While you may think a busy worker is a happy worker, that’s not always the case. Employees saying they're too busy to talk, taking work home and staying late indicate something is wrong. In fact, employee burnout could be just around the corner.
Many times, this type of toxic work behaviour takes its lead from management or even the CEO. Boasting of coming in early, staying late, working through lunch and never taking a day off are signs of a poor work/life balance, not an exemplary work ethic.
Cliques, or in-groups, are bad for teamwork. Cliques can form based on any number of commonalities: work departments, classes of employees or even something as innocent as who likes the same restaurant for lunch. However, once cliques become exclusive, leaving one or more employees out, they can create toxic work environments.
no chance for growth
Another toxic work environment is one in which there is no prospect of promotion and no way to develop future skills. Everyone is familiar with the phrase ‘dead-end job.’ If that expression crops up during exit interviews or worker surveys, your company needs to invest in training and development programs.
Career progression opportunities ranked fifth on Randstad’s Employer Brand Research Report of important drivers for choosing an employer. This type of job improvement was more relevant for higher-educated adults and one of the top three motivators among Latin American workers.
how to prevent a toxic work environment
To foster a work environment that's both positive and engaging, it takes more than just the leadership's support and commitment. Every team member must contribute and be involved. Consider these actionable strategies to positively affect your work environment.
base policies on actions, not words
Company policies should show zero tolerance for bullying and harassment, and management must offer total support. And while writing it down is easy, following through can be more challenging.
Your employees should be apprised from day one of onboarding that your company doesn’t tolerate bullying or harassment, regardless of the class of employee. In addition, infraction penalties should be handled impartially, whether it’s mandatory training sessions or harsher consequences like suspension or termination.
aim for diversity in your talent search
Studies show that the more diverse an organisation's workforce, the greater its strength and resilience, including the ability to sustain a positive work environment. Therefore, work with leadership to set diversity goals based on your location’s demographics.
To increase diversity in your organisation, you must ensure applications, job descriptions and every aspect of the recruitment process champions rather than hinders it. Use the expertise of an HR solutions partner to help revamp your parameters if necessary.
excel in onboarding
An employee’s first look at their new work environment occurs during onboarding. According to a Gallup survey, employees who experienced a good onboarding process were much more likely (over two and a half times) to engage in and enjoy their work.
What makes up a great onboarding experience? It could include anything from a timely welcome letter to efficient HR processing and IT set up. While many onboarding steps are consistent across companies, you’ll have to adapt others to fit your organisation’s operating model, especially when dealing with remote onboarding requirements.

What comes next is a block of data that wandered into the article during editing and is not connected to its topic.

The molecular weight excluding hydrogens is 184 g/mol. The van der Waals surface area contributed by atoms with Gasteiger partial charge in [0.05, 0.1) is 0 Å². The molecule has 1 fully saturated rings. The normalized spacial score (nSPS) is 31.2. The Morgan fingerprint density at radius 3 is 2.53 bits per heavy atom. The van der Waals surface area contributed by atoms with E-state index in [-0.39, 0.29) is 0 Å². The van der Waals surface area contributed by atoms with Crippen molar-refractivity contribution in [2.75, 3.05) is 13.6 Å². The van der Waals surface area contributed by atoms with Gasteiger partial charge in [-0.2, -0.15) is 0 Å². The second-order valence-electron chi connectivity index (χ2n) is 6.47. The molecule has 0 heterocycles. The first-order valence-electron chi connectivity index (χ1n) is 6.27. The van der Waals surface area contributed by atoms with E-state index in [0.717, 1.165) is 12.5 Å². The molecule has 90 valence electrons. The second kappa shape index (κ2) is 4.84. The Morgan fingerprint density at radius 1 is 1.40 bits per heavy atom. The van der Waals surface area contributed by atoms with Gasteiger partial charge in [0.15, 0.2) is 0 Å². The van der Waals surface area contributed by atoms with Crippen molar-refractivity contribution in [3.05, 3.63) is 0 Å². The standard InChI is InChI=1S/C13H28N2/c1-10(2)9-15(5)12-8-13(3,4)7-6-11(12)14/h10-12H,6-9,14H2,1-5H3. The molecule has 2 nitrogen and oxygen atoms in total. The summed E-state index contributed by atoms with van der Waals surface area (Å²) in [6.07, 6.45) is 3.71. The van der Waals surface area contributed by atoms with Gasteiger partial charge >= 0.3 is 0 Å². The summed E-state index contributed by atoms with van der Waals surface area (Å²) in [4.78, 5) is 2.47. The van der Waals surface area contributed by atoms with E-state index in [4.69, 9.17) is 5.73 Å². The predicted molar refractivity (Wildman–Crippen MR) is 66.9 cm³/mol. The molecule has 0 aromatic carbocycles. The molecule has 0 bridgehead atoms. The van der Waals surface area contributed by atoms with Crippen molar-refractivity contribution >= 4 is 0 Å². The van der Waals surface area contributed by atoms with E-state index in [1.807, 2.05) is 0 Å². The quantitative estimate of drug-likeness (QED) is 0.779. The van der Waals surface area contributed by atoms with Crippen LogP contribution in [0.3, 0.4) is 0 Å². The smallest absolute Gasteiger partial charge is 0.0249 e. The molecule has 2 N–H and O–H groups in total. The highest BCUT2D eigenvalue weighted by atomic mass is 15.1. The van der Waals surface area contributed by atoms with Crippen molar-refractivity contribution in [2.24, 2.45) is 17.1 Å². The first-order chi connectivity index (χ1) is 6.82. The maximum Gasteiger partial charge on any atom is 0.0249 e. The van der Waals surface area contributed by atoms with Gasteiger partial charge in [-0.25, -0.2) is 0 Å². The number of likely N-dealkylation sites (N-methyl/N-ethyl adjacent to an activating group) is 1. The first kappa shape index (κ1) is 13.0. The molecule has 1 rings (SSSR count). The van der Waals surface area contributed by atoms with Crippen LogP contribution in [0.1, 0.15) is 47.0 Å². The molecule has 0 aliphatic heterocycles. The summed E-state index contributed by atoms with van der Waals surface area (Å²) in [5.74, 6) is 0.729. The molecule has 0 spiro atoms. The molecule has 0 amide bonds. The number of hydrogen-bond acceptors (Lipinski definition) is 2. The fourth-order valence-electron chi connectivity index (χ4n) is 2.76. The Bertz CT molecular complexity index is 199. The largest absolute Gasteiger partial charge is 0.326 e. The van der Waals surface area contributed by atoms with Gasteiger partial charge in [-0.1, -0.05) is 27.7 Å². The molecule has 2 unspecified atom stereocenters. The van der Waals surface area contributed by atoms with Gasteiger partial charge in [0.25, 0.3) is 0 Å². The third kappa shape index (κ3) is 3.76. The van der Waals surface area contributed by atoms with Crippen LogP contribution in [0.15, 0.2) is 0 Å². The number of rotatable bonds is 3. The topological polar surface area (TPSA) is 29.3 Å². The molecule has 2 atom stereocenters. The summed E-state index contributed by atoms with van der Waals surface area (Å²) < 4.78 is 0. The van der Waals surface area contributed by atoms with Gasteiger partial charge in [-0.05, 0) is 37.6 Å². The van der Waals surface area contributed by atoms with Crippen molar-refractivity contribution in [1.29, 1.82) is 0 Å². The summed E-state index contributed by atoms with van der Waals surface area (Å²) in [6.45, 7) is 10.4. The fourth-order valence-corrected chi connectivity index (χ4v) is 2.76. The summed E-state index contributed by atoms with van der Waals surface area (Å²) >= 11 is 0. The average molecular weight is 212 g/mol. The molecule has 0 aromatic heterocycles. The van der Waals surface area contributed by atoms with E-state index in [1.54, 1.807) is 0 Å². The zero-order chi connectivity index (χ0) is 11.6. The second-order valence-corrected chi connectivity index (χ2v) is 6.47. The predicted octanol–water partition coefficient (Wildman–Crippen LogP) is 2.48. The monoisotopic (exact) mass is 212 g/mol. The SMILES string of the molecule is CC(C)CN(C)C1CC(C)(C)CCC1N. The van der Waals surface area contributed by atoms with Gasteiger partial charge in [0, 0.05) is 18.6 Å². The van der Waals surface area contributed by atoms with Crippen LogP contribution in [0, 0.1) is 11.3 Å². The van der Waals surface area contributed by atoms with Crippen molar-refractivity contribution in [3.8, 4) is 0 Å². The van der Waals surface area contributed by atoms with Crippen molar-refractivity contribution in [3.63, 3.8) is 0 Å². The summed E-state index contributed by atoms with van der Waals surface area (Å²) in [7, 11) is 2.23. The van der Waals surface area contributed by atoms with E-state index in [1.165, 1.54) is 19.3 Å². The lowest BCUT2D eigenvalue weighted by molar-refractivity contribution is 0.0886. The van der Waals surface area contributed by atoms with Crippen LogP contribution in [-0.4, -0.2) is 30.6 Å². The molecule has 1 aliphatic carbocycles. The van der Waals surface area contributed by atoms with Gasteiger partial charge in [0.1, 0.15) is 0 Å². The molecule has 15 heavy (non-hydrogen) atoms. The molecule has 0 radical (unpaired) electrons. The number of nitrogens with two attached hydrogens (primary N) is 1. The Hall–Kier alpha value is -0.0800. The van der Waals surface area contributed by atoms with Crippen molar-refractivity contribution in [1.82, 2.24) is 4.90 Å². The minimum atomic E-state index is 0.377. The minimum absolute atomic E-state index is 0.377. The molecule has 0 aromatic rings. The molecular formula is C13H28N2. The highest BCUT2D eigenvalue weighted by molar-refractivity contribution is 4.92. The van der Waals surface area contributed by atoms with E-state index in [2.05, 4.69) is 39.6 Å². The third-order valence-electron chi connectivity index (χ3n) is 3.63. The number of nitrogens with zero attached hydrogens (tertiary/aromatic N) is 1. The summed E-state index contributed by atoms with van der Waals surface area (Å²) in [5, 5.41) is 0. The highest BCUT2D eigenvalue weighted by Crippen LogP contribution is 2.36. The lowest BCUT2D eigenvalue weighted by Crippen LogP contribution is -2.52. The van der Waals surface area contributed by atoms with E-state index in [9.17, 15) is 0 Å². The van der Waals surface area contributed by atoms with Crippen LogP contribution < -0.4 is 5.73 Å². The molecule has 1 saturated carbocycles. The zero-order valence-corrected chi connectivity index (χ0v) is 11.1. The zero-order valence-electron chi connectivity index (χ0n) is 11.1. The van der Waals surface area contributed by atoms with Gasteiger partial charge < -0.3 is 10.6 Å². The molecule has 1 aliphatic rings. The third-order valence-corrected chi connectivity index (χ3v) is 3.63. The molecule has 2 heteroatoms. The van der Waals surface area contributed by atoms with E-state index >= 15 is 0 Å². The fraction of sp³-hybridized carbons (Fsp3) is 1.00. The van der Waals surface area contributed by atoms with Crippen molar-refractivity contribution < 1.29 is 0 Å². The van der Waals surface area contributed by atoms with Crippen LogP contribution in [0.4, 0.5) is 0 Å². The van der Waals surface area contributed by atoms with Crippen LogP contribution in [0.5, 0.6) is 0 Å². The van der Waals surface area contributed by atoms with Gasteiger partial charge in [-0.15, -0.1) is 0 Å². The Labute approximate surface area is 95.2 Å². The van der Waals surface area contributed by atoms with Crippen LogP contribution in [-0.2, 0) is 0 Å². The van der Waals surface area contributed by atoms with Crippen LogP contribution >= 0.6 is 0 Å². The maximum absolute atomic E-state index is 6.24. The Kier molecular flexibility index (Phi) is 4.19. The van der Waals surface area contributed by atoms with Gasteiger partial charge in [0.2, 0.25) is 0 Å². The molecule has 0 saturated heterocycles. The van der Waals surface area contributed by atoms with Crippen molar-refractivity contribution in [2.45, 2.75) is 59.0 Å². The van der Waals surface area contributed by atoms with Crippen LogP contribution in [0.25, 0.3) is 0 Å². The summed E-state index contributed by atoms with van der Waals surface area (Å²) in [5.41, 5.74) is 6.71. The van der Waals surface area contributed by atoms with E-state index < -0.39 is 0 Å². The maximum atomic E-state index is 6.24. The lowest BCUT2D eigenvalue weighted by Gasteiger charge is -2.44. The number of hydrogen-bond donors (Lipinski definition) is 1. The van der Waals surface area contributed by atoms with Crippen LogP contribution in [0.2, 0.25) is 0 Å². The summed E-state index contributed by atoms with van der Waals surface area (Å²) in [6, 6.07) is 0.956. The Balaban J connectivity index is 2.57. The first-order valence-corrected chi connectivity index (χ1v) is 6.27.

Providing a mentor is an easy way to help acclimate the new employee to various workday hurdles, like navigating maze-like hallways and finding a lunch spot. Choose positive employees who project the image you want and have a good history with the company.
It’s much easier to stop a downward trend than to figure out how to fix a toxic work environment. Through the mapping of your employee’s journey, you can discover what your employees are thinking at each stage of their employment journey: applying for a job at your company, onboarding, career development and separation.
Employees who have experienced bullying or harassment may be unwilling to point fingers. To support accountability in the workplace, your organisation should have a process in place by which employees can report misconduct confidentially and with no threat of retaliation. Creating a ‘safe channel’ makes it easier for employees to express concerns.
If you’re not holding exit interviews, start now. It’s one of the best ways to discover why employees are leaving and your last chance to leave a good brand impression. It’s even more important if the cause of resignation is due to a toxic work atmosphere.
In addition, consider assigning a team member to track company reviews on public job sites. Both positive and negative comments can be helpful as you look for ways to improve working environments.
use people analytics
By comparing who is leaving with why they’re leaving, you can maximise the benefit of your employee intelligence. People analytics lets you use employee data to understand their likes, dislikes and behaviours, so you can identify if a toxic work environment is contributing to turnover.
- if new employees are leaving, you might have a flawed onboarding process
- if you're losing long-term employees, they may feel undervalued or unsupported
- a loss of some of your more diverse employees may point to a problem with harassment or an exclusive work culture
- attrition among high-level employees may indicate lower-than-average salaries or a lack of promotion opportunities
Once you’ve gathered your data, review it with an expert to ensure you’re interpreting it correctly. Only then can you make practical suggestions to improve the company’s working environment.
invest in your people
While a pleasant work environment is important to employees, our employer brand research found that pay and work-life balance remain the primary incentives. By identifying and meeting employee needs, you will be able to maintain productivity and job satisfaction while also saving on recruitment and turnover costs.